Is the internet facing a future without third-party cookies?

Recent proposals and initiatives announced by Google suggest the end of third-party cookies is likely, but how will this take shape and what will data collection look like in their absence? We talk about Google’s big changes below, and how they will affect your online experience.

What are third-party cookies?

Third-party cookies are cookies created by a different domain/server than the one a user is currently visiting. These are typically created by third-party entities such as advertisers and marketers to track your online activity on any website. They also drive popular page functions like live chats.

Why is Google removing third-party cookies on Chrome?

Back in January, Google announced an open-source initiative to phase out third-party cookies on Chrome as part of a larger effort to improve data protection and privacy for users. While other browsers (such as Firefox and Safari) have blocked third-party cookies outright, Google has opted instead on slowly phasing them out to limit disruptions to the web ecosystem.

To further promote better user privacy, Google also introduced the “Privacy Sandbox” in an August blog update, a set of proposed standards intended to support online advertising while still allowing for improved data controls.

When is Google eliminating third-party cookies?

Google has said they hope to cultivate a web environment in which they can block third-party cookies entirely within two years. Thus far, that seems more a hopeful deadline than a hard one. Google seems to be dedicated to minimising disruption before moving ahead with anything concrete.

What will Google Chrome look like post-third-party-cookies?

Ultimately, Google is putting up guardrails designed to compel the internet world to develop newer, more private, and more secure alternatives to third-party cookies. Without them, Google should be able to exercise greater oversight over data tracking.

Google isn’t the first browser to ban third-party cookies, so ad-tech providers may already have a preview of what to expect. However, it is the biggest, especially in New Zealand, which means Kiwi advertisers and marketers (like us) will be on our toes and be prepared for what’s next.

So, what will Chrome look like when third-party cookies finally disappear?

Greater focus on first-party data

The move will make access to first-party data much more important for the success of targeted online advertising. Marketers can still collect this data by transparently asking consent from users. Indeed, Google will be less affected by their own rule than third-party publishers and advertisers, as they can still collect user data from their search engine, YouTube, and other Google platforms.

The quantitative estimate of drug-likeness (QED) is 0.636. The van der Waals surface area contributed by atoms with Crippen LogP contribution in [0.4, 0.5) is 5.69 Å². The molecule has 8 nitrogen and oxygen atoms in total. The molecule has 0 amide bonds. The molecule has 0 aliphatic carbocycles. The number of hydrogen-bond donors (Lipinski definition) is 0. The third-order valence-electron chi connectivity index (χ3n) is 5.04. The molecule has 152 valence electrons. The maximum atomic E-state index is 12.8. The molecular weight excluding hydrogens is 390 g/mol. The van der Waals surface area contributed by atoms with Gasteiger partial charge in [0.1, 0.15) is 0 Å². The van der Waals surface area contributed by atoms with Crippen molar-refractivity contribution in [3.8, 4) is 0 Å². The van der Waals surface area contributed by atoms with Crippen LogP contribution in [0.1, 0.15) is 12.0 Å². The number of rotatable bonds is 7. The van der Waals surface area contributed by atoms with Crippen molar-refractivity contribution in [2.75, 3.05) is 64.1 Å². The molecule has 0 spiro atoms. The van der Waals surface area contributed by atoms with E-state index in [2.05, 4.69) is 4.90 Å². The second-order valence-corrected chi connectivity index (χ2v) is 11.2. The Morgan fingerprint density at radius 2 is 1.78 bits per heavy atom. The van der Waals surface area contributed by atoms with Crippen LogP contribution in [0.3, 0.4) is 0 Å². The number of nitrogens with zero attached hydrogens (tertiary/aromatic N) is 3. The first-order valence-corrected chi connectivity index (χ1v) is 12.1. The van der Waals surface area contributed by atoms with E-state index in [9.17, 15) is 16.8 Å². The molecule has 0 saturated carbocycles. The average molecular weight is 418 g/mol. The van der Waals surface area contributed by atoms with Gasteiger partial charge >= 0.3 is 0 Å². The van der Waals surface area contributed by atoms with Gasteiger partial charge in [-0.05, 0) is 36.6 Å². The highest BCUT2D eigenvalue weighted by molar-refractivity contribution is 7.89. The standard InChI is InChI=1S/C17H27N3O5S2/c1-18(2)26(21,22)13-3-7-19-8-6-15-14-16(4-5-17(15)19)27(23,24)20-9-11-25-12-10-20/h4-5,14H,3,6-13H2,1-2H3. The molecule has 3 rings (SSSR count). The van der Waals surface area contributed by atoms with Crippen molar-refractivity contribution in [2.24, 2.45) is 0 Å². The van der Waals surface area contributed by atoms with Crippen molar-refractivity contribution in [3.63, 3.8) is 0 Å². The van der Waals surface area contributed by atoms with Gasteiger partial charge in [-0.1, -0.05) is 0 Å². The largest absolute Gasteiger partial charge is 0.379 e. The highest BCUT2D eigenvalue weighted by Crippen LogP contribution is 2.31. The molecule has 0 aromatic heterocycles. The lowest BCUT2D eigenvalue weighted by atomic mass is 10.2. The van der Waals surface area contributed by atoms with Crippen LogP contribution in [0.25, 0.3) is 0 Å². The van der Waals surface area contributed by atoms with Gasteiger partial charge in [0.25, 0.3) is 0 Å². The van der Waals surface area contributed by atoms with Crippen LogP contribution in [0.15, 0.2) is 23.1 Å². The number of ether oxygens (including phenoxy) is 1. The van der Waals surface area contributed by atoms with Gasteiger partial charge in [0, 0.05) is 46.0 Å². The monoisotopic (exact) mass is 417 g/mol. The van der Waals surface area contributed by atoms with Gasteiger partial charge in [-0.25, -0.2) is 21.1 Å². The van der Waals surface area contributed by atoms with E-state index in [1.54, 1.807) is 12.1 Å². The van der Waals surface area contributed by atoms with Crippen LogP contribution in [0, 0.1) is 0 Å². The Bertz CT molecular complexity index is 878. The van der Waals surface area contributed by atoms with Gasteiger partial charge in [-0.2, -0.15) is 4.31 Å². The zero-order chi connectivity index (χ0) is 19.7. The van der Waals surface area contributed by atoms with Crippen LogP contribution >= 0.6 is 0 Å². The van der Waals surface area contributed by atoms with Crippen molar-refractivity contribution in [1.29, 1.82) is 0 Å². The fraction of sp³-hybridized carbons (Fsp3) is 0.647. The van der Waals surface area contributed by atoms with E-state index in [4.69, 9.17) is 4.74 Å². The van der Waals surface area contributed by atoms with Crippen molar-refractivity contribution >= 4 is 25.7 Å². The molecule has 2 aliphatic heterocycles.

Less personalised web experience

The post-third-party-cookies future depends somewhat on the solutions developed over the next two years. Right now, massive infrastructure of third-party data tracking and trading reveals itself on nearly every page we visit, showing ads and native content tailored specifically to our online identity and user history. Without third-party cookies, users are likely to see ads less tailored to their interests.

Data and advertising control

The larger issue raised by marketers and publishers around the world is that control of user data at large will be in Google’s hands, which will disrupt the current ecosystem’s advertising competition. Furthermore, an online ecosystem where only large platforms can afford to buy first-party data from Google may result in a growing inequality of advertising relevance. In that ecosystem, smaller advertisers and publishers can’t offer the same level of user experience or secure ad revenue through third-party ads.

What options do marketers have when third-party cookies go?

Ultimately, marketers are calling for the development of a practical and effective alternative to third-party cookies before Google’s two-year timeline is up.

Adform, a global advertising platform soon to launch in New Zealand, is one such alternative. Adform works to gain transparent consent from a user to share their data across different publishers using first-party cookies. Having a user provide explicit consent to have their data used for marketing and advertising purposes gives the user control over how their online experience will look like and what ads they will see. This, in turn, ideally creates opportunities for advertisers and publishers to create ads that are better targeted, resulting in reduced ad waste and boosts in conversions.

Google’s Privacy Sandbox is also another up-and-coming alternative that will leverage first-party cookies while protecting its users’ data. However, there’s still no clarity about how this will work. In addition, advertisers are wary about the tech giant controlling a huge aspect of the advertising system. Keep an eye out for further developments!

Finally, businesses need to start brainstorming for strategies that don’t involve the use of third-party cookies, such as using targeted social media ads or email marketing. As we all know, social media tools now allow for hyper-targeting, and advertising on newsletters with a huge following as well as leveraging email marketing data remain to be viable options.

The end of third-party cookies is coming either way, so the more alternatives we have, and the earlier we shift our focus to invest in them, the better!

About the Author

Gregor Jamieson, is the Managing Director of Digital Popcorn (the Enterprise arm of Pure SEO). Digital Popcorn is a digital marketing agency with offices in New Zealand and Australia. Providing SEO, SEM, CRO, social media marketing, content creation and online advertising services tailored to Enterprise Companies looking to grow Nationally and Internationally.